I have been keeping something from you. Well, not keeping from you per se, but just not sharing. It is time to come clean. I’ve been baking a lot of bread.
No-knead bread to be exact. I’ve been making loaves to to serve to my classes and for every dinner party in recent memory. I know, no-knead bread is so 2008 (2006 is actually when it first graced the pages of the New York Times). What can I say? I’m a late adopter.
(This is the dough after the first rise.)
The fact that everyone was writing about it and raving about it is precisely why I decided not to make it. I was so over hearing and reading about it, so over it I didn’t even want to attempt making the bread. Which is a shame because this, as you have no doubt heard many times before, is the best bread I have ever made. And by far the easiest.
Jim Lahey’s wonderful book My Bread has wonderful step by step photos and includes many delectable variations of his masterpiece. Until recently, I did not feel any need to stray from the original. Why mess with perfection? But the cheese bread was calling my name. I decided to use, on Lahey’s recommendation, a young Pecorino. When I found myself in a cheese shop, I realized I had no idea of how much I was supposed to buy and decided to err on the side of too much. So, if you are attending one of my upcoming classes or coming to my house for a dinner party in the near future, you will be having cheese bread. There are worse things.
In my mind, there are only two tricky things about making this or any of the other no-knead breads in this book. One is timing and the other is getting the dough out of the towel and into the extremely hot pot without burning yourself. I can’t really give you any advice on the latter except be really careful. As for the former, this is what works for me. I start my dough at around 8pm the night before I want to serve the bread. That way, it will be done with it’s first (very long) rise around 2pm. I let it rise for another two hours which puts in the oven at around 4pm. After almost an hour of baking, it’s done around 5pm. That way, it has plenty of time to cool before I want to serve it. If you think starting a dough after you have already made and cleaned up dinner (and possibly given your kids a bath and read them stories) sounds daunting, it takes literally 2 minutes of your time to do.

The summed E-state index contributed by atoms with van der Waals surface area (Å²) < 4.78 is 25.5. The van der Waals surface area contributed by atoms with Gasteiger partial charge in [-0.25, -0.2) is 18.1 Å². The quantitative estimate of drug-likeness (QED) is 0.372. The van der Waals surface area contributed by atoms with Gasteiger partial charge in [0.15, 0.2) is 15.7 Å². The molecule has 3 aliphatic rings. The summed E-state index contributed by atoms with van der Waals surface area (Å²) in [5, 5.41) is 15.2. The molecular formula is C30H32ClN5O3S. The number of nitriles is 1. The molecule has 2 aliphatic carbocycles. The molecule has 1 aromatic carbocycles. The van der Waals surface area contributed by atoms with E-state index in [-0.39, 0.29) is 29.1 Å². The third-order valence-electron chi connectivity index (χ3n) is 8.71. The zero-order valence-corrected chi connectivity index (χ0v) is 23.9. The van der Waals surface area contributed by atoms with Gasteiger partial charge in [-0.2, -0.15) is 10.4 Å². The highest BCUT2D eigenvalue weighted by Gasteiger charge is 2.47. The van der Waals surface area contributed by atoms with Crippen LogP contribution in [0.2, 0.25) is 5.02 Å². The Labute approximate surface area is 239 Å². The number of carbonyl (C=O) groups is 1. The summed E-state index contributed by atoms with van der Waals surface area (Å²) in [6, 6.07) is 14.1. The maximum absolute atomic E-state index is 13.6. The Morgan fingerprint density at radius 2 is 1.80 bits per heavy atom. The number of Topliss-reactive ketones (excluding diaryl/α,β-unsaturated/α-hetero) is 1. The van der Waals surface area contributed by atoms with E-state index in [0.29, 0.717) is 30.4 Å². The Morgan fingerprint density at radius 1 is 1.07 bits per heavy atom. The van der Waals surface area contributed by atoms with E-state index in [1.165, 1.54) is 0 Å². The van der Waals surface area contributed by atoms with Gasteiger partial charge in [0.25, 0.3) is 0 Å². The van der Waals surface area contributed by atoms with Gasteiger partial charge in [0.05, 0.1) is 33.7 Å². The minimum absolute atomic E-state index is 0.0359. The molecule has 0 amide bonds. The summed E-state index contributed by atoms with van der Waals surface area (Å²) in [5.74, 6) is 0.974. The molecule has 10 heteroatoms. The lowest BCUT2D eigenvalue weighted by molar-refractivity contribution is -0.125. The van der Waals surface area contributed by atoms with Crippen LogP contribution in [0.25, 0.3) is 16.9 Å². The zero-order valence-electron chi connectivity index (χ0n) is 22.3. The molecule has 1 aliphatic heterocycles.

One Year Ago: Black Bean Tostadas (Several people have told me they made these recently. Now I am craving them.)
Two Years Ago: Butterscotch Spiral Coffee Cake
Pane con Formaggio (Cheese Bread)
Makes one 10-inch loaf
Most good bakers will tell you to measure by weight, not by volume. I admit to usually resorting to my good old measuring cups – except with this recipe. I encourage you to try it here – even fewer dishes to wash!
3 cups bread flour, 400 grams
2½ cups pecorino Toscano, Asiago, or aged Fontina, cut into ½-inch cubes, 200 grams
1 tsp. table salt, 6 grams
¾ tsp. instant or other active dry yeast, 3 grams
½ tsp. freshly ground black pepper, 2 grams
1 1/3 cups cool water, 300 grams
wheat bran, cornmeal, or additional flour for dusting
1. In a medium bowl, stir together the flour, cheese, salt, yeast, and pepper. Add the water and, using a wooden spoon or your hand, mix until you have a wet, sticky dough, about 30 seconds. Cover the bowl and let sit at room temperature until the surface is dotted with bubbles and the dough is more than doubled in size, 12 to 18 hours.
2. When the first rise is complete, generously dust a work surface with flour. Use a bowl scraper or rubber spatula to scrape the dough out of the bowl in one piece. Using lightly floured hands or a bowl scraper or spatula, lift the edges of the dough in toward the center. Nudge and tuck in the edges of the dough to make it round.
3. Place a tea towel on your work surface and generously dust it with wheat bran, cornmeal, or flour. (DT: I always use cornmeal for this step. I like the added crunch.) Gently place the dough on the towel, seam side down. If the dough is tacky, dust the top lightly with flour. Fold the ends of the tea towel loosely over the dough to cover it and place it in a warm, draft-free spot to rise for 1 to 2 hours. The dough is ready when it is almost doubled. If you gently poke it with your finger, it should hold the impression. If it springs back, let it rise for another 15 minutes.
4. Half an hour before the end of the second rise, preheat the oven to 475ºF, with a rack in the lower third and place a covered 4½ to 5½ quart heavy pot in the center of the rack. (DT: I use a 4 quart Le Crueset pot with great success.)
5. Using pot holders, carefully remove the preheated pot from the oven and uncover it. Unfold the tea towel and quickly but gently invert the dough into the pot, seam side up. Cover the pot and bake for 30 minutes.
6. Remove the lid and continue baking until the bread is a deep chestnut color but not burnt, 15 to 20 minutes more. Use a heatproof spatula or pot holders to gently lift the bread out of the pot and place it on a rack to cool thoroughly.